Members of Soldiers of Odin marching along the neo-Nazi parade on Independence Day, December 6, 2018, in Helsinki. Soldiers of Odin is a street patrol organization, which according to their words, ‘aims to increase the feeling of safety among Finns.’ Picture: Tony Öhberg for Finland Today

HELSINKI

Tony Öhberg contributed to this report.

A movement called “Towards Freedom” (Kohti vapautta), which is seen as an extension of the banned neo-Nazi Nordic Resistance Movement (PVL), tried to organize a march in Helsinki on Finland’s Independence Day.

However, their plans were foiled by the Helsinki Police Department, who judged the event would not be a peaceful and legitimate demonstration in accordance with Finnish law and constitution.

Yet, another march with a sympathizing ideology and approved by the police is taking place in the afternoon.

Soldiers of Odin, a nationalist street patrol organization, known to march along neo-Nazis, is arranging a protest at the Citizens’ Square at 16:00. They will proceed across the Etu-Töölö district to Hesperianpuisto. Antifascist groups are calling the protest labeled “Bring Back Safe Finland” a cover operation for the march banned by the police.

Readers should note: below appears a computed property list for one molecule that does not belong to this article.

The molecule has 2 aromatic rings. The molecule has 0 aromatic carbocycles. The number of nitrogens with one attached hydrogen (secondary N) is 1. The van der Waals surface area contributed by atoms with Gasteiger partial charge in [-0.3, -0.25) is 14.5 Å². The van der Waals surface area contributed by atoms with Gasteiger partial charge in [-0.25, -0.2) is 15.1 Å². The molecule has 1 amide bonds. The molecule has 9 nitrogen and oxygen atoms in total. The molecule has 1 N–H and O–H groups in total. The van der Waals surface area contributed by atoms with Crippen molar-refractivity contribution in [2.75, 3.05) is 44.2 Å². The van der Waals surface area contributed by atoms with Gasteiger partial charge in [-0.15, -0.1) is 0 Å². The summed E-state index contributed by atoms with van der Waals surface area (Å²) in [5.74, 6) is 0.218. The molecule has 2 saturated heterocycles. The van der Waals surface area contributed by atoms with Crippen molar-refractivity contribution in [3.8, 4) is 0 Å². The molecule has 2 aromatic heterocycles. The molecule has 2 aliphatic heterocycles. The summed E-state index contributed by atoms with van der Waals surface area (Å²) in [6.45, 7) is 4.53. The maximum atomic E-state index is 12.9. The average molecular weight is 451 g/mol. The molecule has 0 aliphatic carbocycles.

The police believe that the “Towards Freedom” movement and the PVL, which was temporarily banned by Finland’s Supreme Court earlier this year, have the same active members, while the National Bureau of Investigations suspects the movement of participating in illegal activities.

The fact that the two movements share a similar visual image, promote the same ideas and use the same slogans is further reason to suspect a connection between them.

On their website, the “Towards Freedom” movement says they have sent a complaint to the Helsinki Administrative Court in regard to the police ban, claiming that the ban violates human rights and discriminates against people on the basis of their political beliefs.

They also asked their supporters to send the same complaint, either to the court or the Ombudsman.